NCO, who would align their front and backsights for them), Prussian troops were expected to
take their own ranges, set their own gunsights, observe their own shooting, and record the
result of each shot in a Schiessbuch or ‘shooting log’ (Wawro 1996a: 22–4; 1995a: 413–15). In
this way, Moltke achieved both fire control and tactical flexibility, an invincible combination.
To the last, foreign observers were sceptical. French experts thought Moltke’s system
‘anarchical’, and scorned the Prussian chef for ‘carving his army into tiny, dispersed packets’
(Ferri-Pisani 1868: 188–9). The criticism seemed justified, yet would prove the very secret of
Prussia’s success in the Austro-Prussian War of 1866.

The Austro-Prussian War

Bismarck and Roon had not reformed the Prussian army for purely military reasons. They had
always planned to unify Germany under Prussian rule, an aim that would assuredly place them
on a collision course with the two guarantors of a divided, non-national Germany: Austria and
Austria’s interest in a divided Germany was twofold. On the one hand, the Habsburgs
derived considerable prestige from their presidial role in Germany, as Holy Roman Emperors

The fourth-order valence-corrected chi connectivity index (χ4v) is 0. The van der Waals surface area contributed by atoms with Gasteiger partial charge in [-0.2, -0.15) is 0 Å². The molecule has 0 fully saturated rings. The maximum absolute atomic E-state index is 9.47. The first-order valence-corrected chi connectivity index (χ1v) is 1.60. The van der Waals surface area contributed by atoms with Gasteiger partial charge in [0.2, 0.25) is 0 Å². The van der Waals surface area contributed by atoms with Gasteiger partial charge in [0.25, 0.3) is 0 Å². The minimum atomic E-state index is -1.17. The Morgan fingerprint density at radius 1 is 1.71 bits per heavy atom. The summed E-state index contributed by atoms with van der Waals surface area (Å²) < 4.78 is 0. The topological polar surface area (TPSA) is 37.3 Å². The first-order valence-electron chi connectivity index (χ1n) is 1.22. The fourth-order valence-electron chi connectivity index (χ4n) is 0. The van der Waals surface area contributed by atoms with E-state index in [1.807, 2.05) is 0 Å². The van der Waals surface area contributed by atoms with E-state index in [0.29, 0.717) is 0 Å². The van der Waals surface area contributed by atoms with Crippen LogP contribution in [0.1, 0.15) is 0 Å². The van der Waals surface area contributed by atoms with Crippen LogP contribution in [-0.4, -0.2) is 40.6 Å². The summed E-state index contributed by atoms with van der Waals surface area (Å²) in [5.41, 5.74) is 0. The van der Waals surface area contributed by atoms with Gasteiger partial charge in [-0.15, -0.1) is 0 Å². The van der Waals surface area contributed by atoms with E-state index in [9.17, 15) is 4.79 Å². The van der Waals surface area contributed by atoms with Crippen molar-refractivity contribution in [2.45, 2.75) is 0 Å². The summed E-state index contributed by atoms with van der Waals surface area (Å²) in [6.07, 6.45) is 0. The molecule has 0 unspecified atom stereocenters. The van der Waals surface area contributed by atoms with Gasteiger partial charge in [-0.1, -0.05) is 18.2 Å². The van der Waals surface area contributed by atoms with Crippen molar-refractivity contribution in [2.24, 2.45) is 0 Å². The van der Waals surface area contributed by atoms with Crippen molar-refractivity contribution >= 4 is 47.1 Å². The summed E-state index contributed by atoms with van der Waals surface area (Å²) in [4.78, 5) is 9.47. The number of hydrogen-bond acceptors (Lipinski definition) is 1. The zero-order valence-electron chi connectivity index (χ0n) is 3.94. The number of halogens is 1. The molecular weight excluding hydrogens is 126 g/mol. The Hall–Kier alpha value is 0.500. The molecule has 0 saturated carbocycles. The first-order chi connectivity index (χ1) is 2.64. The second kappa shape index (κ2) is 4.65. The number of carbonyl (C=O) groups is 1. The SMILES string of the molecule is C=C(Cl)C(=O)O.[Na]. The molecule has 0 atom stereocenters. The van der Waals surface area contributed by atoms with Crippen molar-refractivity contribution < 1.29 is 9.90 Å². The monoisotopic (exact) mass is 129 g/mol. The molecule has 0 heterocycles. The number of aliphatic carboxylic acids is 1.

Prussia had not fought a major war since 1815. whether German. European analysts confidently predicted that Austria would win the war which exploded in June 1866. and as presidents of theGerman Confederation after 1815. 85 . THE RISE OF PRUSSIA AND ITALY. one that was far superior to Prussia’s mixed bag of rifles and smoothbores. the Austrians had procured a rifled field gun of their own in the early 1860s. Vittorio Emanuele desperately wanted Venetia with its redoubtable forts and splendid port at Venice. Franz Joseph flushed new blood into his elderly officer corps. no-nonsense pronouncements on internal and external affairs very much in the style of Radetzky. multinational empire. what would prevent the Germans of Habsburg Austria (25 per cent of the imperial population) from leaving to join them? For these reasons. In 1861.000 regulars to Prussia’s 300. European military experts predicted an Austrian victory. the Austrians introduced their own version in 1864. and had introduced key reforms in the intervening years. In a war with Prussia. Italian or Hungarian. Austria had just been through one. Though the Austrians had performed badly in the war of 1859. who had managed to attach all of the Italian peninsula save Rome and the Austrian province of Venetia to his Piedmontese heartland after Solferino. which triggered the Prusso-Italian treaty and provided Bismarck with all the pretext he needed to attack the Austrians in June. Impressed by France’s athletic shock tactics in 1859.000. though misleading. In 1866. which were used to good.000 troops on Austria’s southern frontier in April. abruptly retiring 120 senior officers in 1859 and promoting dozens of younger men to fill the vacant places. effect in the Danish War. General Ludwig von Benedek. some 400. a position he used to deliver a series of blunt. a wobbly. Benedek – the ‘Lion of Solferino’ – would have the resources of a vast empire behind him. Most importantly. At a stroke. and he actually sparked the Austro-Prussian War by deploying 200. had an obvious interest in containing the spread of nationalism. Naturally Austria’s larger population yielded a bigger army. Austria declared war on Prussia in 1866 when Bismarck moved to dissolve the German Confederation of 1815 and annex its northern states. Austria dwarfed little Prussia. Benedek was given command of the Austrian army. The Austrian emperor seemed even to have found a ‘second Radetzky’ in 1859. and had nearly twice Prussia’s population: 35 million inhabitants compared with Prussia’s 19 million. On the other hand Austria. they were more experienced. Were the thirty-nine German states ever to avow the ‘national principle’ and unite under a single government. The Austrians were not only more numerous. 1861–6 until the Napoleonic era. forcing the Austrians to counter in May. Second only to Russia in land mass. Noting the effectiveness of the French artillery in 1859. the wily Bismarck negated Austria’s advantage in troop numbers by concluding a secret treaty with King Vittorio Emanuele II of Italy. For these reasons. who had taken a Piedmontese town by storm and fought a heroic rearguard action at Solferino. they had learned much from the campaign.